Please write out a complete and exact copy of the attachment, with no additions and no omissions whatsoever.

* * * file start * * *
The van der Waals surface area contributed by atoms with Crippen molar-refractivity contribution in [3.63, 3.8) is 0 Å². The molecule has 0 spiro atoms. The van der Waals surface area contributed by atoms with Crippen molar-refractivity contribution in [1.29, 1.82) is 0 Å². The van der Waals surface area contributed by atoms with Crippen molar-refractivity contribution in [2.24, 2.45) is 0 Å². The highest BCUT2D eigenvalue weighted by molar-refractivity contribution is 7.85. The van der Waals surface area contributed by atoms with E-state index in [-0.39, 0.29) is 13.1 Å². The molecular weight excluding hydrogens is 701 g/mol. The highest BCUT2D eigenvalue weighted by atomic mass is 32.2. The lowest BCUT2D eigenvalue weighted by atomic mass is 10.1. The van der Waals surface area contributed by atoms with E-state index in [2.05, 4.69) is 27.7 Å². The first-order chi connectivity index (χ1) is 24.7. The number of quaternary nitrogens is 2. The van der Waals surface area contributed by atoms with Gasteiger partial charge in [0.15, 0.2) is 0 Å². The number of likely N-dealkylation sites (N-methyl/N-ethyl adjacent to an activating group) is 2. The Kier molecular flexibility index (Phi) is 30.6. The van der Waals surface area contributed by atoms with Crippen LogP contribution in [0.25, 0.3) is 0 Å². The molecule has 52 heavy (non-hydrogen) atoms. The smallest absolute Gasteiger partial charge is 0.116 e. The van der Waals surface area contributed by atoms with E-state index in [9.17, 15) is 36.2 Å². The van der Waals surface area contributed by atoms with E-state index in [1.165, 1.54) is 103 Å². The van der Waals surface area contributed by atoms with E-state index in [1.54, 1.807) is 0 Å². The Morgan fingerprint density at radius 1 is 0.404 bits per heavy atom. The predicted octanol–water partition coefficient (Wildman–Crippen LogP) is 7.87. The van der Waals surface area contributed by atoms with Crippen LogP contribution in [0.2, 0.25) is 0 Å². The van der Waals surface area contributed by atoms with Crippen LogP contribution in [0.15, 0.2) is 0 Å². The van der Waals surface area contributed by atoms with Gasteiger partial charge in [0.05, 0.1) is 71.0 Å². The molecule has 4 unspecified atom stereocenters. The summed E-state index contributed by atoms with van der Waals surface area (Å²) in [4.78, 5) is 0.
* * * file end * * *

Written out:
The van der Waals surface area contributed by atoms with Crippen molar-refractivity contribution in [3.63, 3.8) is 0 Å². The molecule has 0 spiro atoms. The van der Waals surface area contributed by atoms with Crippen molar-refractivity contribution in [1.29, 1.82) is 0 Å². The van der Waals surface area contributed by atoms with Crippen molar-refractivity contribution in [2.24, 2.45) is 0 Å². The highest BCUT2D eigenvalue weighted by molar-refractivity contribution is 7.85. The van der Waals surface area contributed by atoms with E-state index in [-0.39, 0.29) is 13.1 Å². The molecular weight excluding hydrogens is 701 g/mol. The highest BCUT2D eigenvalue weighted by atomic mass is 32.2. The lowest BCUT2D eigenvalue weighted by atomic mass is 10.1. The van der Waals surface area contributed by atoms with E-state index in [2.05, 4.69) is 27.7 Å². The first-order chi connectivity index (χ1) is 24.7. The number of quaternary nitrogens is 2. The van der Waals surface area contributed by atoms with Gasteiger partial charge in [0.15, 0.2) is 0 Å². The number of likely N-dealkylation sites (N-methyl/N-ethyl adjacent to an activating group) is 2. The Kier molecular flexibility index (Phi) is 30.6. The van der Waals surface area contributed by atoms with Crippen LogP contribution in [0.25, 0.3) is 0 Å². The molecule has 52 heavy (non-hydrogen) atoms. The smallest absolute Gasteiger partial charge is 0.116 e. The van der Waals surface area contributed by atoms with E-state index in [9.17, 15) is 36.2 Å². The van der Waals surface area contributed by atoms with E-state index in [1.165, 1.54) is 103 Å². The van der Waals surface area contributed by atoms with E-state index in [1.54, 1.807) is 0 Å². The Morgan fingerprint density at radius 1 is 0.404 bits per heavy atom. The predicted octanol–water partition coefficient (Wildman–Crippen LogP) is 7.87. The van der Waals surface area contributed by atoms with Crippen LogP contribution in [0.2, 0.25) is 0 Å². The van der Waals surface area contributed by atoms with Crippen LogP contribution in [0.15, 0.2) is 0 Å². The van der Waals surface area contributed by atoms with Gasteiger partial charge in [0.05, 0.1) is 71.0 Å². The molecule has 4 unspecified atom stereocenters. The summed E-state index contributed by atoms with van der Waals surface area (Å²) in [4.78, 5) is 0.